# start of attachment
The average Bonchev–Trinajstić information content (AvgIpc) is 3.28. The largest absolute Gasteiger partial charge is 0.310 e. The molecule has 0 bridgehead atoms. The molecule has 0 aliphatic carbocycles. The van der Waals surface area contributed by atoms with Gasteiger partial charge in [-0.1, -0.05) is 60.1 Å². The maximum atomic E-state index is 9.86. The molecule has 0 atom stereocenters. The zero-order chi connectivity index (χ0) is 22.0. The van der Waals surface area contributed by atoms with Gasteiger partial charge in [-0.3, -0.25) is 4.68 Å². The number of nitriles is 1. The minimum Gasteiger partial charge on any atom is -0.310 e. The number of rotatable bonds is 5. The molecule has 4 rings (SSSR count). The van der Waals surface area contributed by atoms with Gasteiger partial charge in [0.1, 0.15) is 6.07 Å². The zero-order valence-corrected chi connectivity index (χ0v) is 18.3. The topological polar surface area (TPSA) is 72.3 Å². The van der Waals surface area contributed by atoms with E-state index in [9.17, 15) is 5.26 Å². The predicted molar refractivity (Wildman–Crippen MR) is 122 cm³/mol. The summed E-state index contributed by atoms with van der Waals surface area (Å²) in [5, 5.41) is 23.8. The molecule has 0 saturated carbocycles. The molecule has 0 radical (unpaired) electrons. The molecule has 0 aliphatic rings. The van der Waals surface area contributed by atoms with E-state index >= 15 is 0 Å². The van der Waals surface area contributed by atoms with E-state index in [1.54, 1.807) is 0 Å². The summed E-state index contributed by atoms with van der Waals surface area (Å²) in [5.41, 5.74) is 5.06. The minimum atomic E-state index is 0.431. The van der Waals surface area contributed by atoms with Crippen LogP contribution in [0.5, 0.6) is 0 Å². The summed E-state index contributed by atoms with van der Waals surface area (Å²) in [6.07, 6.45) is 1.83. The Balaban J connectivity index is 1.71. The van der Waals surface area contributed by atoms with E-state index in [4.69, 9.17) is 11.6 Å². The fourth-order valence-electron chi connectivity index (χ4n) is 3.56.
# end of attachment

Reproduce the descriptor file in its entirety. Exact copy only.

The average Bonchev–Trinajstić information content (AvgIpc) is 3.28. The largest absolute Gasteiger partial charge is 0.310 e. The molecule has 0 bridgehead atoms. The molecule has 0 aliphatic carbocycles. The van der Waals surface area contributed by atoms with Gasteiger partial charge in [-0.1, -0.05) is 60.1 Å². The maximum atomic E-state index is 9.86. The molecule has 0 atom stereocenters. The zero-order chi connectivity index (χ0) is 22.0. The van der Waals surface area contributed by atoms with Gasteiger partial charge in [-0.3, -0.25) is 4.68 Å². The number of nitriles is 1. The minimum Gasteiger partial charge on any atom is -0.310 e. The number of rotatable bonds is 5. The molecule has 4 rings (SSSR count). The van der Waals surface area contributed by atoms with Gasteiger partial charge in [0.1, 0.15) is 6.07 Å². The zero-order valence-corrected chi connectivity index (χ0v) is 18.3. The topological polar surface area (TPSA) is 72.3 Å². The van der Waals surface area contributed by atoms with E-state index in [9.17, 15) is 5.26 Å². The predicted molar refractivity (Wildman–Crippen MR) is 122 cm³/mol. The summed E-state index contributed by atoms with van der Waals surface area (Å²) in [5, 5.41) is 23.8. The molecule has 0 saturated carbocycles. The molecule has 0 radical (unpaired) electrons. The molecule has 0 aliphatic rings. The van der Waals surface area contributed by atoms with E-state index >= 15 is 0 Å². The van der Waals surface area contributed by atoms with E-state index in [1.54, 1.807) is 0 Å². The summed E-state index contributed by atoms with van der Waals surface area (Å²) in [5.41, 5.74) is 5.06. The minimum atomic E-state index is 0.431. The van der Waals surface area contributed by atoms with Crippen LogP contribution in [0.5, 0.6) is 0 Å². The summed E-state index contributed by atoms with van der Waals surface area (Å²) in [6.07, 6.45) is 1.83. The Balaban J connectivity index is 1.71. The van der Waals surface area contributed by atoms with E-state index in [4.69, 9.17) is 11.6 Å². The fourth-order valence-electron chi connectivity index (χ4n) is 3.56.